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Vermont’s Shocking Move: Christians Barred from Fostering!

A new lawsuit alleges that Vermont blocked two families from fostering children due to their traditional, religious views on gender and sexuality, despite the state’s foster care system crisis. The families, Brian and Kaitlyn Wuoti and Michael and Rebecca Gantt, both hold traditional Christian beliefs and have been active foster parents. Their lawsuit, filed in the U.S. District Court for the District of Vermont, Windham Division, accuses the Vermont Department for Children and Families of prioritizing an “ideological position at the expense of children.”

The Wuoti and Gantt families, both deeply committed to their faith and fostering, have previously adopted five children between them. However, the state has now deemed them unfit to foster or adopt solely based on their religious views. The lawsuit claims Vermont would rather leave children without homes than place them with families who hold these traditional views. This stance comes despite a desperate need for foster homes in the state, exacerbated by the opioid crisis and other challenges.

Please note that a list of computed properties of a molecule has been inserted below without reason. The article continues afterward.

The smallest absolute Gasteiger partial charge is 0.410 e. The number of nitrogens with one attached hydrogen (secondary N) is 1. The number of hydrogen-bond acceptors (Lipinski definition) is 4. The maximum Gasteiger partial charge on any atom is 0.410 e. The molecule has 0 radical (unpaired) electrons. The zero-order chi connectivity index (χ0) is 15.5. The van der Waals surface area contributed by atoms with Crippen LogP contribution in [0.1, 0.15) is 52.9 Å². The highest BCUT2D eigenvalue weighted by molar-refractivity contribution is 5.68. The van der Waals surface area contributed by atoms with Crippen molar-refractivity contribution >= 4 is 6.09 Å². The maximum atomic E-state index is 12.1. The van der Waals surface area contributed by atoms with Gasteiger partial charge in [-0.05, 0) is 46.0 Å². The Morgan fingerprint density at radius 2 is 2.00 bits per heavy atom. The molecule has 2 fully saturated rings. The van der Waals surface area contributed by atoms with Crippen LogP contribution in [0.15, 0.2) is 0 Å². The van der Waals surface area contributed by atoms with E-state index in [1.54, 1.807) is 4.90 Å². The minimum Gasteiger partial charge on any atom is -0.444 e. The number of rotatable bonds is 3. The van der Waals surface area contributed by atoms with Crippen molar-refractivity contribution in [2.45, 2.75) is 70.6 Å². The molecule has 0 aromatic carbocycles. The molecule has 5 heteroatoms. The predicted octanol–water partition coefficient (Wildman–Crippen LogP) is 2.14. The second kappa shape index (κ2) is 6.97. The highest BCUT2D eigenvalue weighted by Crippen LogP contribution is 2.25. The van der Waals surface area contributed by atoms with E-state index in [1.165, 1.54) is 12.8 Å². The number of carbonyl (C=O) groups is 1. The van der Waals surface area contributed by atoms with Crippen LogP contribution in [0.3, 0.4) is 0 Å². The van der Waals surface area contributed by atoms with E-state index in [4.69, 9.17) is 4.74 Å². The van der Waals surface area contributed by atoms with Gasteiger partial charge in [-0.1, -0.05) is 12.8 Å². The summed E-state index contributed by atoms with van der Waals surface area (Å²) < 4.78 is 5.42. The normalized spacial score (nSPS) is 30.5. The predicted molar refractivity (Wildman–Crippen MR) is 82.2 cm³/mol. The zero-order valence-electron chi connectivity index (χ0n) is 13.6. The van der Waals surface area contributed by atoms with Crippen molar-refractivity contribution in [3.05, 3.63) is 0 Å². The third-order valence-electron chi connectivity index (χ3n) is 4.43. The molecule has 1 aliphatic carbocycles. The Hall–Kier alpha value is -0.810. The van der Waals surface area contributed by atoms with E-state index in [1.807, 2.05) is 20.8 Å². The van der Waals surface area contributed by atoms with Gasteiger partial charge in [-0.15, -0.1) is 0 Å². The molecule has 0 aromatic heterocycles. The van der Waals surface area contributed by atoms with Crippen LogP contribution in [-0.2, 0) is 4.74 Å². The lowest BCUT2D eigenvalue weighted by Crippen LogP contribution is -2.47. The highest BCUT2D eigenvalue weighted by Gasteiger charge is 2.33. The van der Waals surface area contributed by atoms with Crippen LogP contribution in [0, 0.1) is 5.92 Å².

The Wuotis became foster parents in 2014, inspired by their Christian faith, and have since adopted two brothers who are now integral parts of their family. The Gantts, who began fostering in 2016, have adopted three children and have a heart for children with fetal alcohol syndrome and those born addicted to drugs. Despite their proven track record and high praise from caseworkers, both families faced rejection when their religious beliefs on gender and sexuality were revealed.

The lawsuit argues that Vermont’s policy not only harms children but also violates the First Amendment. It contends that the state mandates foster parents to adopt its controversial views on gender, thereby excluding those with traditional beliefs from fostering. This, according to the lawsuit, restricts parents’ ability to share their commonsense beliefs and discriminates against particular religious views.

The Vermont Department for Children and Families has a policy against discrimination based on various factors, including gender identity. However, the Wuotis and Gantts stated that they were asked to take children to pride parades and use preferred pronouns, which they declined based on their faith. They were offered reeducation to align with the state’s views but refused, standing firm in their beliefs. The Wuotis believe their own experiences with gender dysphoria provide them with unique insights into helping children with similar struggles, emphasizing that children can thrive in a loving home that respects traditional values.

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